Three Moore alumni have won prizes to further development of their small businesses in the first-ever Emerging Entrepreneurs' Business Plan Competition for graduates.

The competition, sponsored by Your Part-Time Controller LLC, was the culmination of a pilot program in collaboration with the Wharton Small Business Development Center. Jurors for the competition included Jennifer Alleva, managing partner of Your Part-Time Controller; Brook Lenfest, president and CEO of NetCarrier and founder of the Brook J. Lenfest Foundation; Debra Stack '92, president of Stack Creative; and Betsy Cook, designer and owner of National Picnic.

Alleva said all of those presenting were extremely creative.

"It really came down to the business plan they presented and the viability of the business over time," said Alleva. "But I loved all of them." She said the jurors also looked for creativity and what they business owners have accomplished so far.

Marissa Cianciulli '12, founder of Super Signs, one of the only woman-owned sign-making companies in Philadelphia, won the top prize of $3,000. Cianciulli started her business two years ago, and is a one-woman shop.

"I'm so grateful," Cianciulli said. "I'm going to hire someone with the grant money. I love what I do so much."

Sherita Cuffee '07, who owns the women's wear brand company Visçera, won the second-place prize of $2,000.

"The next milestone for me is to open the atelier for Visçera," she said, and she plans to work toward that through a series of pop-up bridal shops. "I am excited because this check will be more than 60 percent of the cost of my pop-up shop," she said. 

The third-place prize of $1,000 was awarded to Victoria Wright '12, who is launching the made-to-measure collection Victoria Wright for the professional woman this year. She plans to use the money to complete her website.

"I want to get it into a really good place so it looks amazing for the launch," she said.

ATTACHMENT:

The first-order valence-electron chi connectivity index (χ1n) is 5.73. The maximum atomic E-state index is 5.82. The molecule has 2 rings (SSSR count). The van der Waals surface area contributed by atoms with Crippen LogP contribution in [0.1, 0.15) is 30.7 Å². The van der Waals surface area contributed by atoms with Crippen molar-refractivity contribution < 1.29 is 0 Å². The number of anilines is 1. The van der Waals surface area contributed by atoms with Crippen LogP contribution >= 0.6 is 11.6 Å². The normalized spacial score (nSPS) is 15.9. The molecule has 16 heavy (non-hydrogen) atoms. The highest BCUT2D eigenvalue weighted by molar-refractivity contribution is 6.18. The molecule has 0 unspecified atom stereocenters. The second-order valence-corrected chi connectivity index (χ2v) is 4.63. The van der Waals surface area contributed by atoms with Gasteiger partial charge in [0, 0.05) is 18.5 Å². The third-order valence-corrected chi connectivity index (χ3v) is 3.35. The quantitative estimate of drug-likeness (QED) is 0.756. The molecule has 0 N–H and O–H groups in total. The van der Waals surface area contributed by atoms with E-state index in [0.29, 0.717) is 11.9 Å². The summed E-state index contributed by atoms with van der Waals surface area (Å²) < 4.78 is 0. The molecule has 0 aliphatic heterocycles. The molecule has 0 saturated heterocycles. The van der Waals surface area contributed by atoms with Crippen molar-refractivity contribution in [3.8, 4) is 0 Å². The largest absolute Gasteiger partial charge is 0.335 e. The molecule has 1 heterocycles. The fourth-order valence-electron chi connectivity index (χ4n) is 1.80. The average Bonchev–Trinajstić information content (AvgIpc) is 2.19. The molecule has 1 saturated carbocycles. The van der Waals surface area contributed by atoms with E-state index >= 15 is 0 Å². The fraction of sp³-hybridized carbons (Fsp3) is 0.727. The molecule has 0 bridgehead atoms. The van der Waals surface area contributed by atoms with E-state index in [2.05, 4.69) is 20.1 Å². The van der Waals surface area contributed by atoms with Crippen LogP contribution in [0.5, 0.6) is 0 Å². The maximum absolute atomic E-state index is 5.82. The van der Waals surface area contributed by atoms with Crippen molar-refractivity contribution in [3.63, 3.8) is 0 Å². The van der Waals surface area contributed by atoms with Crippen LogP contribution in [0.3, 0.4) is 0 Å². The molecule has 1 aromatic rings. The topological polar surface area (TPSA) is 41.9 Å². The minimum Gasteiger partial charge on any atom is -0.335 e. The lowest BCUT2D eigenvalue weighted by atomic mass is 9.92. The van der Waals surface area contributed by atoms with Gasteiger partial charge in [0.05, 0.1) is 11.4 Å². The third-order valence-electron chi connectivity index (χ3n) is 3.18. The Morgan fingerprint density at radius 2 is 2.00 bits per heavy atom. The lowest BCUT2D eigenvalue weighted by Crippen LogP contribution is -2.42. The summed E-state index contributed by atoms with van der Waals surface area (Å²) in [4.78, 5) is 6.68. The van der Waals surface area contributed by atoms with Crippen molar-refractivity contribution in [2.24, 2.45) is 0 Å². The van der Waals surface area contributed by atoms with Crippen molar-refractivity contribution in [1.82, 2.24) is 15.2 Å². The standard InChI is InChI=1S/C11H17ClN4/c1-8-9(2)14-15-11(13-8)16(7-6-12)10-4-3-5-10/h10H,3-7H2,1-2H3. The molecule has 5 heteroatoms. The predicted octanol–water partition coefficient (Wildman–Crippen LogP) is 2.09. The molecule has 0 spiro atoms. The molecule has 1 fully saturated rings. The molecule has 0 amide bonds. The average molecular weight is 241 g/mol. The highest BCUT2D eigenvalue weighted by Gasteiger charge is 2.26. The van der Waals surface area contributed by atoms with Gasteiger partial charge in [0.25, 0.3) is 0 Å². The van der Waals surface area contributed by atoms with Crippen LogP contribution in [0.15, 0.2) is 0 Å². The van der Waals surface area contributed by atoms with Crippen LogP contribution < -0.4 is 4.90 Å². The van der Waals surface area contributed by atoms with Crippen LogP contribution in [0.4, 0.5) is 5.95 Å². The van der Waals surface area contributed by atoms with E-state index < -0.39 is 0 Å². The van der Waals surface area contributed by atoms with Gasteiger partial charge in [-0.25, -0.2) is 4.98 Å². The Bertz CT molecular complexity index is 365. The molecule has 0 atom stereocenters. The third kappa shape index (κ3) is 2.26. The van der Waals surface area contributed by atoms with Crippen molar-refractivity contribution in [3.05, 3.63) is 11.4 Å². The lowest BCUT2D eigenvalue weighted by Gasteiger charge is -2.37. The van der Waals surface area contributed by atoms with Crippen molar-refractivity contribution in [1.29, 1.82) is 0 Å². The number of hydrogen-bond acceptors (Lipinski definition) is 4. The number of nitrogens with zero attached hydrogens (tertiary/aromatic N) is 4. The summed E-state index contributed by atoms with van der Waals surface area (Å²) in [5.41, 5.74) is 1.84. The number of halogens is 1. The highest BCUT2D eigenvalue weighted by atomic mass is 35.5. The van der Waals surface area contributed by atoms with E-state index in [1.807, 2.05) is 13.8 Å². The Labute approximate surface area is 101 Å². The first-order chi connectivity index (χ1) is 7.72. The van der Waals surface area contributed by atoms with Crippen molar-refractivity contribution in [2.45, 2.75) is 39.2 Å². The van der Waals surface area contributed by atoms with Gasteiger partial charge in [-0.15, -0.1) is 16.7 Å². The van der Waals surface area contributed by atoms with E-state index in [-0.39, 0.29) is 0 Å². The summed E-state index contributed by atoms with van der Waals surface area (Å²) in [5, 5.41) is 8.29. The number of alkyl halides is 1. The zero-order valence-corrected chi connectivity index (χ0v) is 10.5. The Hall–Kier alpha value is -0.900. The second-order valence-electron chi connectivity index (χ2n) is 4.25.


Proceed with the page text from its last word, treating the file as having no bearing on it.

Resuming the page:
Ten select alumni participated in the series of weekly workshops last fall under the guidance of a Wharton MBA and entrepreneur, and received valuable peer-to-peer feedback from business owners. They learned to craft a mission statement, draft sales projections, develop financial data and operation plans, and create an exit strategy. The project was developed with the support of Moore College of Art & Design’s entrepreneurship initiative ROI (Resources. Opportunities. Inspiration.) Other participants included Alexandra Schoenstadt ’14 of SchoenfilmsStephanie Price ’13 of NUMiNOUSmagAlana Oates '10 of Llani ShoesKatie O’Hara MFA ’12 of Katie O’Hara Design LLCLauren Ramer ’16 of Freakhead (Lauren Ramer Illustration)Peaches (Alexis) Piechnik ’13 of Peach Pie Design, and Sarah Squadrito ’11 of Squidynamite.

"It was really helpful," Cianciulli said. "It gave me structure for my business, it gave me goals, and it gave me a realization of how people have to get business funding to start a business."

"When we were doing the collaboration, it was two things I love, business and Moore together, so it was a great experience," Cuffee said.

Wright said learning the financials at Wharton SBDC workshops and how to structure a business plan made the program worth it.

"It was really challenging for me as kind of a creative mind to put those thoughts and images in my head into a concrete plan," she said. "It was good to have the class to show me how to do that."